Availability of glass ranges from 7.5mm fisheye lenses, to super-telephoto, to zooms, and even an incredibly rare tilt-shift lens, so creative options abound.
The viewfinder of the X-7A is a pleasant surprise. The exceptionally bright example uses the typical matte focus screen with split-image rangefinder surrounded by micro prism focusing band. Visible around the frame is a very ’80s “hi-tech” LED array, showing in red lights the selected mode (“A” or “M”), the metered shutter-speed, selected shutter-speed, and battery check light. Additionally there is a “flash-ready” light whenever an X-series flash unit is mounted to the camera’s hot shoe.
Conspicuously absent is the ever-popular aperture window, so that aperture setting can only be ascertained by removing one’s eye from the finder and looking to the aperture ring on the lens. Not a deal-breaker, but more informative displays are always a welcome addition to any camera’s viewfinder. Again, low-end camera.
Internally, things are predictably mediocre. The shutter is the very old-fashioned horizontally-traveling cloth shutter. It does the job, but isn’t nearly as snappy or reliable as metal, vertically-traveling, or leaf shutters. The mirror noise is very loud, making street photography an exercise in futility. Only those who have no problem getting in the face of potentially irritable subjects will enjoy the X-7A’s decibel output.
Another issue worth mentioning is the cameras tendency to suffer degradation to internal circuits, causing the shutter to lock and rendering the camera useless without repairs that require some pretty adept soldering skills. This makes it especially important to ensure proper operation before purchasing an X-7A (or really, any X-series Minolta). If the shutter functions with batteries installed, the camera should be fine.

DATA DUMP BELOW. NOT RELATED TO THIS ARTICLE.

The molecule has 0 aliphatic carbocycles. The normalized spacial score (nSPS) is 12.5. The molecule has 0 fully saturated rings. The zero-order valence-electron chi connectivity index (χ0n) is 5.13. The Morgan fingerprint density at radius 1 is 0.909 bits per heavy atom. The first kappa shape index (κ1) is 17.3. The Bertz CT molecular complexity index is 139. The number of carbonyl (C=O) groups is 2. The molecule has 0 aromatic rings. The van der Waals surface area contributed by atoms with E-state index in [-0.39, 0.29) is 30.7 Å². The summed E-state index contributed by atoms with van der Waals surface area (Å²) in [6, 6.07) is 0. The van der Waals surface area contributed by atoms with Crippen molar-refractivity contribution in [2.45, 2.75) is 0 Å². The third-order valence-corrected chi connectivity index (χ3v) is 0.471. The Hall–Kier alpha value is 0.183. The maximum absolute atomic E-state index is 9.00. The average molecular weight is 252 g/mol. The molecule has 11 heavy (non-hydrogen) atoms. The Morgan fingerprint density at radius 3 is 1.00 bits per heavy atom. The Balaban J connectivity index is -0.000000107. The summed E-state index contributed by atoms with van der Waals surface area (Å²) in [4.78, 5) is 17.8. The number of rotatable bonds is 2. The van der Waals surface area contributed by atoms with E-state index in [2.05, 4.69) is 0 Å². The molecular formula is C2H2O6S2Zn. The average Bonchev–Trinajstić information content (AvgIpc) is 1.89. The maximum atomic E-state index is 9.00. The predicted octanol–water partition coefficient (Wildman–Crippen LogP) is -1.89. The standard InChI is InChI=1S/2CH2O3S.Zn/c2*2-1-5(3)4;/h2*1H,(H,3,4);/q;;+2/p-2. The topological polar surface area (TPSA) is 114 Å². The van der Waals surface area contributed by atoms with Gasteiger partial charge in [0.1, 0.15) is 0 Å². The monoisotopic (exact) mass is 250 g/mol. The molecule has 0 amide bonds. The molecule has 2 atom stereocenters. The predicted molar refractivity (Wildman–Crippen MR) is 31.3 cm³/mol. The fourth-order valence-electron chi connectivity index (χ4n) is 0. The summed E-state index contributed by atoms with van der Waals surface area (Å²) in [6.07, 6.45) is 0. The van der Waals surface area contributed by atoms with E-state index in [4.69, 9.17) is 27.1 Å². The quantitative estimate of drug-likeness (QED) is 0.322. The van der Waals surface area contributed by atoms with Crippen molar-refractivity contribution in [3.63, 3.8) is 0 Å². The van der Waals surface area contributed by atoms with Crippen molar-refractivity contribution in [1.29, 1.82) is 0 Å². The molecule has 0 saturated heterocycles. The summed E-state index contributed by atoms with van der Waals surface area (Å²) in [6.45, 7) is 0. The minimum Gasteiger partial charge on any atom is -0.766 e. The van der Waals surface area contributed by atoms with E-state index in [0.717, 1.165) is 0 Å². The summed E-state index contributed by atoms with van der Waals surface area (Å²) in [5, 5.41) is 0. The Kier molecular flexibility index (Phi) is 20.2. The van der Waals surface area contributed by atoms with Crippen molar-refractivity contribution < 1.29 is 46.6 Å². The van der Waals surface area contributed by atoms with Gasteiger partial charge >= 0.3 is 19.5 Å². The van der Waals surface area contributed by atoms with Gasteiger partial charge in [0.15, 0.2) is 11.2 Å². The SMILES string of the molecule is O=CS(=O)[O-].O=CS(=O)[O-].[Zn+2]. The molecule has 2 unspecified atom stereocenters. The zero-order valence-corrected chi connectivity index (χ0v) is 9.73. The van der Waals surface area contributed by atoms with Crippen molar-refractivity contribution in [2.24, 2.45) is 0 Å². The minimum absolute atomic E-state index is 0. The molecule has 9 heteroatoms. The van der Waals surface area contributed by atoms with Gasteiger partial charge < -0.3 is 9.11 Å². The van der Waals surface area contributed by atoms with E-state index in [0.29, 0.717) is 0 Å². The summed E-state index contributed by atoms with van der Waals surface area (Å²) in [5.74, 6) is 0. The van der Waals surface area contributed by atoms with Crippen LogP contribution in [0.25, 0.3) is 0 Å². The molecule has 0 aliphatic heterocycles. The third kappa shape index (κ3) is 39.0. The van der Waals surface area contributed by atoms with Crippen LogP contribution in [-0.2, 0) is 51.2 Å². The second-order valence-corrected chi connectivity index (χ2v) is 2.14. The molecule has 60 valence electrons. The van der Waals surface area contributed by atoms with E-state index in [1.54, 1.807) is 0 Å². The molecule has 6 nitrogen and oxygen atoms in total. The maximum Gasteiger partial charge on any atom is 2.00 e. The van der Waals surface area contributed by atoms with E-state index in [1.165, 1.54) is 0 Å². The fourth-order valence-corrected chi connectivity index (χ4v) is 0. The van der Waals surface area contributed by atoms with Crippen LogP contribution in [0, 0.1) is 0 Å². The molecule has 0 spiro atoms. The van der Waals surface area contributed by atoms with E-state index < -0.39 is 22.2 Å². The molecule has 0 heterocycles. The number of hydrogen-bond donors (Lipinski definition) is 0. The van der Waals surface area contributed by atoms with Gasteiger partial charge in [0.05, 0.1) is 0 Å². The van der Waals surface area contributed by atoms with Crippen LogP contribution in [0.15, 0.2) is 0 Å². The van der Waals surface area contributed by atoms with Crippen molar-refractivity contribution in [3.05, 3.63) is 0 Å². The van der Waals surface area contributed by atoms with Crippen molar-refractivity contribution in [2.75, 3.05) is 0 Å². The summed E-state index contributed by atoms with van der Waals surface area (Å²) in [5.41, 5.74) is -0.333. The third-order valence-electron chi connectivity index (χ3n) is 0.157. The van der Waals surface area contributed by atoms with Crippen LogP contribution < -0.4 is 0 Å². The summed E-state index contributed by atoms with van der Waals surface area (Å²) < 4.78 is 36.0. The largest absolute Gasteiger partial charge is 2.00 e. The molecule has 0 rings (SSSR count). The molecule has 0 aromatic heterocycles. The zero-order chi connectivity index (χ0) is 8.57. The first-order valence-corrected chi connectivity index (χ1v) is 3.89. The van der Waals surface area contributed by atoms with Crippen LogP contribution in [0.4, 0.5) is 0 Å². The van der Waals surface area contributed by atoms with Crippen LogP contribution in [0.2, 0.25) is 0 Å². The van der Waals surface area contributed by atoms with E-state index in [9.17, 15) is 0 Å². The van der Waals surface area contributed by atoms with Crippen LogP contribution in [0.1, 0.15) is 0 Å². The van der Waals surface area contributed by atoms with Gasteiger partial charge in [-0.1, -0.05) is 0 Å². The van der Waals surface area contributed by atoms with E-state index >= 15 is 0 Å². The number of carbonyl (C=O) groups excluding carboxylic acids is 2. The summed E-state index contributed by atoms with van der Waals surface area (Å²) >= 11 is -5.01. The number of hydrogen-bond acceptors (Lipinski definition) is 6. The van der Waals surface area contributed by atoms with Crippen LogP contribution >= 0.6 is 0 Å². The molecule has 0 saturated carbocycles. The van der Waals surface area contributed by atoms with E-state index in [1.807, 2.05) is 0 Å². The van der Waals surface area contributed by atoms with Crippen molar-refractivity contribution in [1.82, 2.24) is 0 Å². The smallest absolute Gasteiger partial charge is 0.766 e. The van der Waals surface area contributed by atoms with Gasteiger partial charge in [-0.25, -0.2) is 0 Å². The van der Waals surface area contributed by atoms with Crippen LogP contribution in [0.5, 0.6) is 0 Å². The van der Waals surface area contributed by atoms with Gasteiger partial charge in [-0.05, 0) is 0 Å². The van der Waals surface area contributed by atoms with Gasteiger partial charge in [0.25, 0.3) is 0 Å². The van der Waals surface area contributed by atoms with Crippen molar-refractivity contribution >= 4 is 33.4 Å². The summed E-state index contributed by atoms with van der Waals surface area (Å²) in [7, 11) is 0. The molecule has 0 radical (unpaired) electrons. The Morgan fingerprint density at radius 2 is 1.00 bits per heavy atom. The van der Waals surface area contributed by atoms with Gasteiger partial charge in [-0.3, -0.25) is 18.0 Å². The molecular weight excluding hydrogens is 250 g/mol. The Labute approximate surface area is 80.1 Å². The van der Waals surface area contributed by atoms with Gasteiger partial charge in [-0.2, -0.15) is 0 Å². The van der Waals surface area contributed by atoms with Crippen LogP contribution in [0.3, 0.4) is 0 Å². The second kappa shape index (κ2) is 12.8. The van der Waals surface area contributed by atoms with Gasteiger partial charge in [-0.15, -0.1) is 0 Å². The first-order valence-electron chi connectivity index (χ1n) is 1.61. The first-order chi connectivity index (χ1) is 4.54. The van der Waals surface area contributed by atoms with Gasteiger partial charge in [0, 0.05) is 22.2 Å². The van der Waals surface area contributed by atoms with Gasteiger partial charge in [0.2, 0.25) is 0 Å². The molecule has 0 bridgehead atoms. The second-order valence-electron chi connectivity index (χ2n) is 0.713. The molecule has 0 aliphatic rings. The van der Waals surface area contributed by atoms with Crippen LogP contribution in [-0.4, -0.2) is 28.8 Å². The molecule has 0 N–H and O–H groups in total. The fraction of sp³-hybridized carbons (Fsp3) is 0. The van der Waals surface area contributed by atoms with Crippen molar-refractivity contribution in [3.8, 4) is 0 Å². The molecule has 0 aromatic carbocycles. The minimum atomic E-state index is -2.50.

Out in the field the X-7A is nice to use. It’s a good size, comfortable to carry around all day, and looks pretty damn good. The compatible Rokkor lenses are among the best lenses in the world, and the camera’s AE lock is a real blessing. The viewfinder is one of the better examples found in older SLRs, enabling very fast focusing and allowing the shooter to very quickly ascertain the most important (and basic) parameters of the shot. In practice, the metering is as accurate as any other Minolta (very accurate), and the addition of a cable release will be a welcome bonus for low-light tripod shooters.
For most people (and especially new shooters) this camera is going to do everything asked of it. While the build quality is certainly not as high as some other Minolta SLRs, the price isn’t either. The X-7A is one of those special bargains in the photographic world. An acceptably capable box to hold your film and attach a lens to, it’s a no-frills machine for anyone who cares more about shooting than specifications.
It reminds one that the machine you shoot with isn’t the most important thing in photography, and it helps one remember that it’s better to stop picking nits, pick a camera, and shoot.